Turkey will continue to support Rohingya and all the oppressed communities across the world, Foreign Minister Mevlüt Çavuşoğlu said.
Mentioning a camp that would be built in Bangladesh for Rohingya refugees who are fleeing religious and ethnic violence in Myanmar's Rakhine state, Çavuşoğlu said Turkey would help the Muslim community even if nobody shows up for their support.
"Even if nobody shows up to [support] the Rohingya, we would help them, we have to," the foreign minister said in an interview with Anadolu Agency (AA).
Some 507,000 Rohingya have crossed into Bangladesh since the outbreak of fresh violence on Aug. 25, according to the U.N. migration agency. The refugees are fleeing a fresh security operation in which security forces and Buddhist mobs have killed men, women and children, looted homes and torched Rohingya villages. According to Bangladeshi Foreign Minister Abul Hasan Mahmood Ali, around 3,000 Rohingya have been killed in the crackdown.
Turkey has been at the forefront of providing aid to Rohingya refugees, and President Recep Tayyip Erdoğan brought the issue up at this year's U.N. General Assembly.
"Turkish Cooperation and Coordination Agency [TİKA], Turkish Red Crescent and Turkey's Disaster and Emergency Management Authority [AFAD] are doing their best to deliver humanitarian aid to Rohingya staying in Bangladesh," Çavuşoğlu said.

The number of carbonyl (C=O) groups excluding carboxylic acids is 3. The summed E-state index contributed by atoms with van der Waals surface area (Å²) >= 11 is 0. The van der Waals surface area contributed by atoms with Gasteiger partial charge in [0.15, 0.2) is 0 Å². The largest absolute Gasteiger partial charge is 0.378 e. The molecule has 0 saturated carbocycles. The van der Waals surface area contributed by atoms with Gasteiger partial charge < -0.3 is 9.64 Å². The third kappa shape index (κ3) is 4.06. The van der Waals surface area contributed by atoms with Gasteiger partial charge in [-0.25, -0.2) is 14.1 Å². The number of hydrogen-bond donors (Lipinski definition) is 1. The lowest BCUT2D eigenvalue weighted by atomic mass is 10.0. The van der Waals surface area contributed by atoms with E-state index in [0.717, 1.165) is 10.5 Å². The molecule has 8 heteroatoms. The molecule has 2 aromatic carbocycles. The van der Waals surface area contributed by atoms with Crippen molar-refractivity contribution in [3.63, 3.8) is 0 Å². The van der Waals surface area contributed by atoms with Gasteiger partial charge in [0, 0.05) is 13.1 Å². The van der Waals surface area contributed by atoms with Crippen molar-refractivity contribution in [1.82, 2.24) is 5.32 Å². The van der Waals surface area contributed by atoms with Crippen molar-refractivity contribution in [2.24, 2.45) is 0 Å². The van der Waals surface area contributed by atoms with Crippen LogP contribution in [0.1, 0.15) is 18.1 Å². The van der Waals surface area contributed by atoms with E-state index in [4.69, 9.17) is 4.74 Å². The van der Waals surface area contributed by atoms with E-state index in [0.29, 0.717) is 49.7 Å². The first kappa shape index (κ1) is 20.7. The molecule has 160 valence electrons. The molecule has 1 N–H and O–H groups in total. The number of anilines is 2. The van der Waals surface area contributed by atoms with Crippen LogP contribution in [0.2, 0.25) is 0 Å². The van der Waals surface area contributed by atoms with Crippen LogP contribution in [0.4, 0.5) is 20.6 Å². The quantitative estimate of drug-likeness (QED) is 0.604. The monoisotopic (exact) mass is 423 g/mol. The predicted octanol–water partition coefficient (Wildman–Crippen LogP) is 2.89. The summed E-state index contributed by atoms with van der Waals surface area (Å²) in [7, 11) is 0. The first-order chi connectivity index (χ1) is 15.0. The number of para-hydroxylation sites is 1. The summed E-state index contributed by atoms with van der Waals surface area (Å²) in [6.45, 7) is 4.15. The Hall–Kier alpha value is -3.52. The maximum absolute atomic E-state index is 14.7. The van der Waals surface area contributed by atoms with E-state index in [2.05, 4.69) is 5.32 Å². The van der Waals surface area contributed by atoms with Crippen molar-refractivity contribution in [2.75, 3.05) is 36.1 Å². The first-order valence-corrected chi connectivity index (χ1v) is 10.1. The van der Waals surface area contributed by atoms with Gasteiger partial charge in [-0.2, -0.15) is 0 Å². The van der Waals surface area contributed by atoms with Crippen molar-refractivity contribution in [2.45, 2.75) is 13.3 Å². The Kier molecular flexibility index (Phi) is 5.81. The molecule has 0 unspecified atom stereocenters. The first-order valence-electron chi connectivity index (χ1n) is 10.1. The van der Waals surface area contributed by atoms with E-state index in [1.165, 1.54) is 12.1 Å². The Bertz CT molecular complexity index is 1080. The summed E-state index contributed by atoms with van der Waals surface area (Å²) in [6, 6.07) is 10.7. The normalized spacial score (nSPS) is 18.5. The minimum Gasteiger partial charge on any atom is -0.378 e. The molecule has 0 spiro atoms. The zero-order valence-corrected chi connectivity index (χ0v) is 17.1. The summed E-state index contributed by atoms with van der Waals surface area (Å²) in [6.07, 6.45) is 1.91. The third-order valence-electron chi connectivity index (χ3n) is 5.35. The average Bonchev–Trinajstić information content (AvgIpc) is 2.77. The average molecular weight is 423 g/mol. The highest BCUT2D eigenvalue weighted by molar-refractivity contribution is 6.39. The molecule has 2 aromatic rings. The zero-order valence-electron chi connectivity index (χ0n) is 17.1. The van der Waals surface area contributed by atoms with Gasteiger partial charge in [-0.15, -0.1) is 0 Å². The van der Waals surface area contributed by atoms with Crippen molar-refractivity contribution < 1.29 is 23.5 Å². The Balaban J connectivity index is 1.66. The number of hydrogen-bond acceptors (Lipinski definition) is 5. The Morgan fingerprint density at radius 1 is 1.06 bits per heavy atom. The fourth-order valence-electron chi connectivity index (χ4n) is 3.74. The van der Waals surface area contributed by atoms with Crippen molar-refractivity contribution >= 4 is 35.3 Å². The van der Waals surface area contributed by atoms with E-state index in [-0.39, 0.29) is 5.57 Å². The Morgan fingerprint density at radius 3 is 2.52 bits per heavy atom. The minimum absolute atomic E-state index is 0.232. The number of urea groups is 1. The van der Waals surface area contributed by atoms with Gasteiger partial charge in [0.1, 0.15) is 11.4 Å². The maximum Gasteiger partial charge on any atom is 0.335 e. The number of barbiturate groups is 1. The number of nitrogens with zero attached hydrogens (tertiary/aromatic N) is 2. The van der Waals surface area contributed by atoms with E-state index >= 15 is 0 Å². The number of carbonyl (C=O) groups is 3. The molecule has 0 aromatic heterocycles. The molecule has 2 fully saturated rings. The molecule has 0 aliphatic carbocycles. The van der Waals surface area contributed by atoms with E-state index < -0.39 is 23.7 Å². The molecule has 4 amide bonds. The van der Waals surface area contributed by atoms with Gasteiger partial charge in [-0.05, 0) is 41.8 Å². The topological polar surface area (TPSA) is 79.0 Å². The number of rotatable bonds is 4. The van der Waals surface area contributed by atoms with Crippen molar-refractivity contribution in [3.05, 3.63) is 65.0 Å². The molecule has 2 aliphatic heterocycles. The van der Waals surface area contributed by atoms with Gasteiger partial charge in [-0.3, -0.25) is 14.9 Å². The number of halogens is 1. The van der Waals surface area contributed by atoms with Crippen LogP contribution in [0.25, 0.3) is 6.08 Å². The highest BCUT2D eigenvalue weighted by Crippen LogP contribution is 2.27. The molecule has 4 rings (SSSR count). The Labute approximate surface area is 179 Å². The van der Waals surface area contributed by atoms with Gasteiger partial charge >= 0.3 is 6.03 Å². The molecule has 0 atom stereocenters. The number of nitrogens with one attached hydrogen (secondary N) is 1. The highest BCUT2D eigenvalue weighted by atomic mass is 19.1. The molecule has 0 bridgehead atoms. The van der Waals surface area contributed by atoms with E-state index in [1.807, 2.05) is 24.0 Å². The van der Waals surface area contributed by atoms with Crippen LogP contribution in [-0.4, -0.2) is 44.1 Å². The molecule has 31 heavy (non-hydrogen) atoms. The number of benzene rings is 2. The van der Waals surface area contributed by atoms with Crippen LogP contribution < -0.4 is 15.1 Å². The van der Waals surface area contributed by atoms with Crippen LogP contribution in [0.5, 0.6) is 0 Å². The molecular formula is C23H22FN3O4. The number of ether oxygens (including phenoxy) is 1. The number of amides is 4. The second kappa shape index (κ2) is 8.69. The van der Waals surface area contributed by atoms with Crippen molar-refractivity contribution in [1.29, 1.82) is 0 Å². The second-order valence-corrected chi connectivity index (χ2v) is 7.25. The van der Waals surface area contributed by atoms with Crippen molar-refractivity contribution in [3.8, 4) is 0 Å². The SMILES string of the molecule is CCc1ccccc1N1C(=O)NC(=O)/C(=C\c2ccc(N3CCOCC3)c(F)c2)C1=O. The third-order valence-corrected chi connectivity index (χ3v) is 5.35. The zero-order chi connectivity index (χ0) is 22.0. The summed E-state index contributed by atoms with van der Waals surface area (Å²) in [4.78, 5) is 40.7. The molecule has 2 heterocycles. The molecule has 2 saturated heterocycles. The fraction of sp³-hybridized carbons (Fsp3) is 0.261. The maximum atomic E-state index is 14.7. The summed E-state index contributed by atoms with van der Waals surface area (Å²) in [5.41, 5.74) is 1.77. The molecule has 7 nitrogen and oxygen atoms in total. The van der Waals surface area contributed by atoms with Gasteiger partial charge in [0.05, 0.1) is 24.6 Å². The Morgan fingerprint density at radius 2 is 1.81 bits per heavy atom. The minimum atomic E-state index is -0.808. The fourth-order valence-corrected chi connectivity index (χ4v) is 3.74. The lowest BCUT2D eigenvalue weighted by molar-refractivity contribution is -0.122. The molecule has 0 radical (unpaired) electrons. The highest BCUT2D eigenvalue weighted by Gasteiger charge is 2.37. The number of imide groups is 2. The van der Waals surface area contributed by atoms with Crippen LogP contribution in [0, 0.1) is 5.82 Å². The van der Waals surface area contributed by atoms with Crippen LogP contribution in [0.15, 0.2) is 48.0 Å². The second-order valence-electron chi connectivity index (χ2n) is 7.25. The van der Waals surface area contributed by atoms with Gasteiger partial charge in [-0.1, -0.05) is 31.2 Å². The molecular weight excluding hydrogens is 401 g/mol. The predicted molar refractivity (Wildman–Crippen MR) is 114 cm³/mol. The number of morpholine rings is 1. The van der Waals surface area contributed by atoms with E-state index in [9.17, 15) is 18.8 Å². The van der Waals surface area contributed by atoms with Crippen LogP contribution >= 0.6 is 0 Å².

The Rohingya, described by the U.N. as the world's most persecuted people, have faced heightened fears of attack since dozens were killed in communal violence in 2012. Last October, following attacks on border posts in Maungdaw district, security forces launched a five-month crackdown in which, according to Rohingya groups, around 400 people were killed. The U.N. documented mass gang rapes, killings – including of infants and young children – brutal beatings and disappearances committed by security personnel. In a report, U.N. investigators said such violations may have constituted crimes against humanity.
Çavuşoğlu also decried what he called the international community's indifference to the plight of the Rohingya. "Even Muslim countries have not shown interest," he said.
He asserted also that Rakhine state is home to the Rohingya and they have been living there "for a long time."
"Nobody can say that Muslims in Arakan are not a part of Myanmar," Çavuşoğlu said using an older name for Rakhine state.